Last week in Washington 7000 delegates from America’s most powerful Zionist lobby, the American Israel Public Affairs Committee (AIPAC), conducted its annual conference. With new leaders in office in Israel and the US, the mood was decidedly different to years past, when George W Bush was guaranteed to provide the Jewish state with unqualified support for its policies.
This year, however, the atmosphere was muted — even nervous. The vast majority of speakers talked about peace in the Middle East, and with the Palestinians, but the main topics were Iran, Iran and Iran.
Iran will also be a main focus of the message that Benjamin Netanyahu will take to his first White House meeting on 18 May. Uzi Arad, Netanyahu’s national security adviser (and former spy), told Newsweek last year that the Islamic Republic was threatening the region, Hamas and Hezbollah were intolerable, and therefore a Palestinian peace agreement would be meaningless until these problems were resolved.
Netanyahu presented this idea to the AIPAC conference as a unique opportunity for the Arab states to work with Israel against Iran through mutual fear. It was a cute formulation that some US-backed Arab dictatorships would like in private, but with no movement on Israeli/Palestinian peace, that line is almost impossible to pursue confidently.
One wonders when the global power elite will recognise that the Israeli Government has no interest in resolving the conflict with the Palestinians. Jerusalem is being colonised to erase Arab history from the area, and illegal West Bank settlements are expanding at a rate not seen since 2003, according to Yesh Din, an Israeli human rights group.
AIPAC delegates would therefore not have been pleased to hear US Vice President Joe Biden remind Israel at the conference that, "Israel has to work toward a two-state solution. You’re not going to like my saying this, but [do]not build more settlements; dismantle existing outposts, and allow Palestinians freedom of movement."
AIPAC may talk about a two-state solution but the words are meaningless without serious pressure being applied to the Jewish state to at least cease all colony building and lift the Gaza siege. The pro-settler Zionist Organisation of America damned AIPAC for even mentioning the concept of two states, while more moderate Zionist groups praised Obama’s early noises on the issue.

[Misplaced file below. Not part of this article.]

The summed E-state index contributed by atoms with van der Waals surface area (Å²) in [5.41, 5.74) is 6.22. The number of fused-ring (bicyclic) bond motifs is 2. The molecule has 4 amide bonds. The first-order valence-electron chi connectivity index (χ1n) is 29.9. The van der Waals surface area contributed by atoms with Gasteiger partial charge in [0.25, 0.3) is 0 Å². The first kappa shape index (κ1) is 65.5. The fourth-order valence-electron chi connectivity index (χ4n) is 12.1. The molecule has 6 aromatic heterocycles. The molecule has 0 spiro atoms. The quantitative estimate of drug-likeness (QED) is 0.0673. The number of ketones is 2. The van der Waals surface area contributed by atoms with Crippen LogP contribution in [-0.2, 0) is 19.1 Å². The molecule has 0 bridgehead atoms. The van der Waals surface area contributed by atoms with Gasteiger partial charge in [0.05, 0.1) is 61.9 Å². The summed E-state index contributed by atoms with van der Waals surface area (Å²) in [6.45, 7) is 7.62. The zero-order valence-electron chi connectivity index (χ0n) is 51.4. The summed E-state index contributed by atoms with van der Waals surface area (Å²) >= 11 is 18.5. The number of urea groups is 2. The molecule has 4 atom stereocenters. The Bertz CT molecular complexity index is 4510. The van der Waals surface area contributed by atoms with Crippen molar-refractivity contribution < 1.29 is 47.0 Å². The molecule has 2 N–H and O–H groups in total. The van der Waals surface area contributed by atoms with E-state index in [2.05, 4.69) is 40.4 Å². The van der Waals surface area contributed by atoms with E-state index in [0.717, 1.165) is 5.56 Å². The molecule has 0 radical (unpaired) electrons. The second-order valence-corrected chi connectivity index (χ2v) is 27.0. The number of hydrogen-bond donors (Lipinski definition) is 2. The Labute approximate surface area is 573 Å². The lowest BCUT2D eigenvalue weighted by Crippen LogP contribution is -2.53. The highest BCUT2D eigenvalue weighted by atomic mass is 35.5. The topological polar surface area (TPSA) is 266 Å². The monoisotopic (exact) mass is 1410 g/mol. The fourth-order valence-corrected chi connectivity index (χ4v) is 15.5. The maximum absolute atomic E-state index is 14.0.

Since Obama took office, the Israeli media has been filled with stories about how Jerusalem is worried there is a "breakdown" of US/Israel cooperation over key issues, such as engagement with Syria, Iran and the Palestinians. The recent comment by an Obama official that Israel should sign the Nuclear Non-Proliferation Treaty (NPT) caused profound unease within the Israel lobby, which reacts as if acknowledging the country’s massive nuclear arsenal was not an important step towards Middle East peace.
Israeli neo-conservatives appear discomforted that Washington is signalling a slightly more balanced approach to these issues. Such people have become complacent with their favoured client-nation status.
An unnamed official quoted in Ha’aretz (many of the Israeli papers rely far too heavily on anonymous sources for stories, providing cover for politicians or advisers to push policy from under cover) worried that the new US Administration no longer saw Israel as "special" or "extraordinary", and merely treated it like any other country in the Middle East. "The feeling is that the dialogue and coordination with the Arab states and with Europe is today no less important to the US and perhaps more so than with Israel," the official lamented. Such stories are gaining traction in the American mainstream media, too.
Early indications are that Obama intends to press for a Palestinian state and engage, at least briefly, with Iran. National Security Adviser James Jones told a European counterpart recently that Washington will "convince Israel to compromise on the Palestinian question". He went on: "We will not push Israel under the wheels of a bus, but we will be more forceful towards Israel than we have been under Bush." The American Zionist lobby is already targeting Jones over such honesty.